Countries are facing a multitude of complex, even potentially intractable, issues: the recovery from the Covid-19 pandemic, rising energy prices, inflation, a global economic downturn, and increasing insecurity due to Russia’s unprovoked war of aggression against Ukraine, are some of the most significant. These are pressing and difficult, but without a doubt, climate change remains the principal global environmental, economic and social challenge of this century.
Climate change is an existential threat intertwined with multiple environmental concerns and tipping points. It both triggers and intensifies economic and social problems, affecting less developed economies and vulnerable communities more acutely. Global action is urgent, and today’s actions will not only determine the future of the global climate system, but ultimately people’s lives and livelihoods.
Although countries have different development challenges, facing climate change requires shared responsibility and strong, global co-ordinated action. The Paris Agreement has been fundamental in recognising different national circumstances and countries’ varied approaches on climate action, but also the need for global governance and explicit commitments. It is the cornerstone of global action on climate change.
The principal message that emerges from this year’s Monitor is that countries are vulnerable; they are exposed to an increasing number of intense climate-related hazards that affect communities and livelihoods. Mitigation and adaptation must be the focus of countries development strategies. Nevertheless, it is important to recognise that countries have made progress, climate action has expanded across the world, but more can and must be done. Ambition needs to increase significantly and action must be effective. Governments have not adopted all the policy instruments available to them or the stringency level to achieve material change. This requires a broad whole-of-government approach not only to deal with the climate crisis, but also to achieve strong, sustainable, fair and resilient growth.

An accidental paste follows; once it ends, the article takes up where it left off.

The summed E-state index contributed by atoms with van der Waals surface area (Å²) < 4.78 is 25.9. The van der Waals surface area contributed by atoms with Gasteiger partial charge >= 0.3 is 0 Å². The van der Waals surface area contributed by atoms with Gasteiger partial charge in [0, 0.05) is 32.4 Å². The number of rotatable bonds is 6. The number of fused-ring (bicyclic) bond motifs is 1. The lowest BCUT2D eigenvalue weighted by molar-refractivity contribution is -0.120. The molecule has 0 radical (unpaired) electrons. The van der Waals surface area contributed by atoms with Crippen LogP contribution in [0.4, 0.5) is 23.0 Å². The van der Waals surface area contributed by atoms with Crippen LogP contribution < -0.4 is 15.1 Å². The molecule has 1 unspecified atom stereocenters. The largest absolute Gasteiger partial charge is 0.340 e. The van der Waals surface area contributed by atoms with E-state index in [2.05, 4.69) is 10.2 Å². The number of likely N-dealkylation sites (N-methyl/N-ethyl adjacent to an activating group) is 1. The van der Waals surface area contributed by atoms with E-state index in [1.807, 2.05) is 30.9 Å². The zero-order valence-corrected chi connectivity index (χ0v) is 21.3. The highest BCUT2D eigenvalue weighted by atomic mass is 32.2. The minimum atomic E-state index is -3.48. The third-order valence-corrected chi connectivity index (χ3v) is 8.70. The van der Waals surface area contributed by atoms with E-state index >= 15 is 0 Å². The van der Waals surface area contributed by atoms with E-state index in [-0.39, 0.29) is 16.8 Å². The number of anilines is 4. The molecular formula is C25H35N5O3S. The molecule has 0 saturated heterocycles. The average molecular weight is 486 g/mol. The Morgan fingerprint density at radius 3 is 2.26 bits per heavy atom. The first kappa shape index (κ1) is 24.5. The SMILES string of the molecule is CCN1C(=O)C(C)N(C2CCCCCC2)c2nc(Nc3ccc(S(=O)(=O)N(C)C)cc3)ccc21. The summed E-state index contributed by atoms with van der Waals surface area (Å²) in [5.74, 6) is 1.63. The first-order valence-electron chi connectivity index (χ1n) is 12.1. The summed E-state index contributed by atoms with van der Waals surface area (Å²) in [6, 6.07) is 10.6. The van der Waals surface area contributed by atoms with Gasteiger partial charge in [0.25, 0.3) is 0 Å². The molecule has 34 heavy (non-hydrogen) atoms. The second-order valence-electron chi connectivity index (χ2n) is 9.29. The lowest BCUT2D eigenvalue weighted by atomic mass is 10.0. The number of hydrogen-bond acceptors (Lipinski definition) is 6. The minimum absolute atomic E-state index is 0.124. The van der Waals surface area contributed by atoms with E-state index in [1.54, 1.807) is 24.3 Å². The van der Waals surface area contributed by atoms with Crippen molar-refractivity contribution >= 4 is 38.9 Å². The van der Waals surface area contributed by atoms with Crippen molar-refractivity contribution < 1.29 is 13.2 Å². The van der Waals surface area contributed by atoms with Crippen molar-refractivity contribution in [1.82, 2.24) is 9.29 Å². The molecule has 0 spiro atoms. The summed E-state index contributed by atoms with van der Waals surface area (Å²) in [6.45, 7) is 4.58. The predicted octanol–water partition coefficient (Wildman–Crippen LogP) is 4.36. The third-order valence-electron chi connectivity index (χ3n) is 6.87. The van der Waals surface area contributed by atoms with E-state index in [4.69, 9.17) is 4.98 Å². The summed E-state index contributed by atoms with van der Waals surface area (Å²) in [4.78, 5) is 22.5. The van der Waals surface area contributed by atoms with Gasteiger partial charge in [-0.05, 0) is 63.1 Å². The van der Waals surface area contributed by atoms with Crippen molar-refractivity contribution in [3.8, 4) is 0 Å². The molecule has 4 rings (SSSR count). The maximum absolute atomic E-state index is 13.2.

Other key messages that emerge from this report are presented below.
As of 1 September 2022, 136 countries have adopted or proposed net-zero targets. These targets cover around 83% of global carbon emissions. However, considering the full implementation of Nationally Determined Contributions (193 NDCs) as of 31 December 2021, including conditional commitments, gross global greenhouse gas (GHG) emissions are expected to increase by 10.6% by 2030 compared to 2010 levels .
GHG emissions need to decline by 2030 by around 43% from 2019 levels and reach net zero by 2050 to achieve the target of limiting global warming to 1.5°C by the end of the century.
For the 51 IPAC countries, who account for around 74% of global net GHG emissions (i.e. including LULUCF), the unconditional combined emission reduction target pledges in 2030 NDCs are estimated at 6 000 MtCO2e, a percentage reduction of approximately 16% of their emissions compared to 2019. This represents a total global GHG emission reduction of approximately 12%. However, ambition levels vary significantly across IPAC countries. More than one-fifth of countries do not have commitments to decrease their emissions below their 2010 levels.
Governments must make significant efforts to achieve the 2030 targets. OECD countries’ combined net emissions peaked in 2007 and have been gradually falling over the past 12 years. This decrease in emissions by 11% is partly due to a slowdown in economic activity following the 2008 economic crisis but also thanks to strengthened climate policies and changing energy consumption patterns.